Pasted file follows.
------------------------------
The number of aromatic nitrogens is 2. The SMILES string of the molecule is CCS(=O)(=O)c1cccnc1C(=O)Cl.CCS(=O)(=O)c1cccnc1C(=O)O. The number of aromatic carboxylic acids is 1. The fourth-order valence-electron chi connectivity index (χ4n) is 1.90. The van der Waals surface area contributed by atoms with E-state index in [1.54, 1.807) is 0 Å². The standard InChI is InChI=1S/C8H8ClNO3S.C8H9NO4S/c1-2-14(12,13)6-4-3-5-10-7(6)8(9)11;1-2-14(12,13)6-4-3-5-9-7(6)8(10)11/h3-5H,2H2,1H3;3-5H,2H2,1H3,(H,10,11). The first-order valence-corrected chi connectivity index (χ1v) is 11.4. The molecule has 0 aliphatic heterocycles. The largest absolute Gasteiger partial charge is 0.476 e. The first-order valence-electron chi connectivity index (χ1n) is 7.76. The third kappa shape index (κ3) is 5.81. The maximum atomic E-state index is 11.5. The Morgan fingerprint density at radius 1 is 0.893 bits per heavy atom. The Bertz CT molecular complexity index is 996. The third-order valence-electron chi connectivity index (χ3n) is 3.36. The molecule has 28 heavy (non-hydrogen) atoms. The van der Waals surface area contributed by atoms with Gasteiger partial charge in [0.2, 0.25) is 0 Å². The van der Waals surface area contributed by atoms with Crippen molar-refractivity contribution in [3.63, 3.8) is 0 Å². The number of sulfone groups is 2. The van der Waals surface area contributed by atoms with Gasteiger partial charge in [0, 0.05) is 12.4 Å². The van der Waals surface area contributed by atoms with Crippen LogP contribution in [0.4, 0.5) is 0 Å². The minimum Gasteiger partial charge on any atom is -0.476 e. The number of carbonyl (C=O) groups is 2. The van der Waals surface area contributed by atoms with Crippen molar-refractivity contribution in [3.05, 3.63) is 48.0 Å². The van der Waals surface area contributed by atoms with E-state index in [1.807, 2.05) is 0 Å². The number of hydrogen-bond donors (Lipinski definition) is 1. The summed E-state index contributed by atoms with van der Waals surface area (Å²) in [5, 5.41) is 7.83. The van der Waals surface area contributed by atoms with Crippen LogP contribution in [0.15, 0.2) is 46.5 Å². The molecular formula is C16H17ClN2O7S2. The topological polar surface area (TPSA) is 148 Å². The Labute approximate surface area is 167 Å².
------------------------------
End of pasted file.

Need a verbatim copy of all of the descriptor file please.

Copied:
The number of aromatic nitrogens is 2. The SMILES string of the molecule is CCS(=O)(=O)c1cccnc1C(=O)Cl.CCS(=O)(=O)c1cccnc1C(=O)O. The number of aromatic carboxylic acids is 1. The fourth-order valence-electron chi connectivity index (χ4n) is 1.90. The van der Waals surface area contributed by atoms with E-state index in [1.54, 1.807) is 0 Å². The standard InChI is InChI=1S/C8H8ClNO3S.C8H9NO4S/c1-2-14(12,13)6-4-3-5-10-7(6)8(9)11;1-2-14(12,13)6-4-3-5-9-7(6)8(10)11/h3-5H,2H2,1H3;3-5H,2H2,1H3,(H,10,11). The first-order valence-corrected chi connectivity index (χ1v) is 11.4. The molecule has 0 aliphatic heterocycles. The largest absolute Gasteiger partial charge is 0.476 e. The first-order valence-electron chi connectivity index (χ1n) is 7.76. The third kappa shape index (κ3) is 5.81. The maximum atomic E-state index is 11.5. The Morgan fingerprint density at radius 1 is 0.893 bits per heavy atom. The Bertz CT molecular complexity index is 996. The third-order valence-electron chi connectivity index (χ3n) is 3.36. The molecule has 28 heavy (non-hydrogen) atoms. The van der Waals surface area contributed by atoms with Gasteiger partial charge in [0.2, 0.25) is 0 Å². The van der Waals surface area contributed by atoms with Crippen molar-refractivity contribution in [3.63, 3.8) is 0 Å². The number of sulfone groups is 2. The van der Waals surface area contributed by atoms with Gasteiger partial charge in [0, 0.05) is 12.4 Å². The van der Waals surface area contributed by atoms with Crippen LogP contribution in [0.4, 0.5) is 0 Å². The minimum Gasteiger partial charge on any atom is -0.476 e. The number of carbonyl (C=O) groups is 2. The van der Waals surface area contributed by atoms with Crippen molar-refractivity contribution in [3.05, 3.63) is 48.0 Å². The van der Waals surface area contributed by atoms with E-state index in [1.807, 2.05) is 0 Å². The number of hydrogen-bond donors (Lipinski definition) is 1. The summed E-state index contributed by atoms with van der Waals surface area (Å²) in [5, 5.41) is 7.83. The van der Waals surface area contributed by atoms with Crippen LogP contribution in [0.15, 0.2) is 46.5 Å². The molecular formula is C16H17ClN2O7S2. The topological polar surface area (TPSA) is 148 Å². The Labute approximate surface area is 167 Å².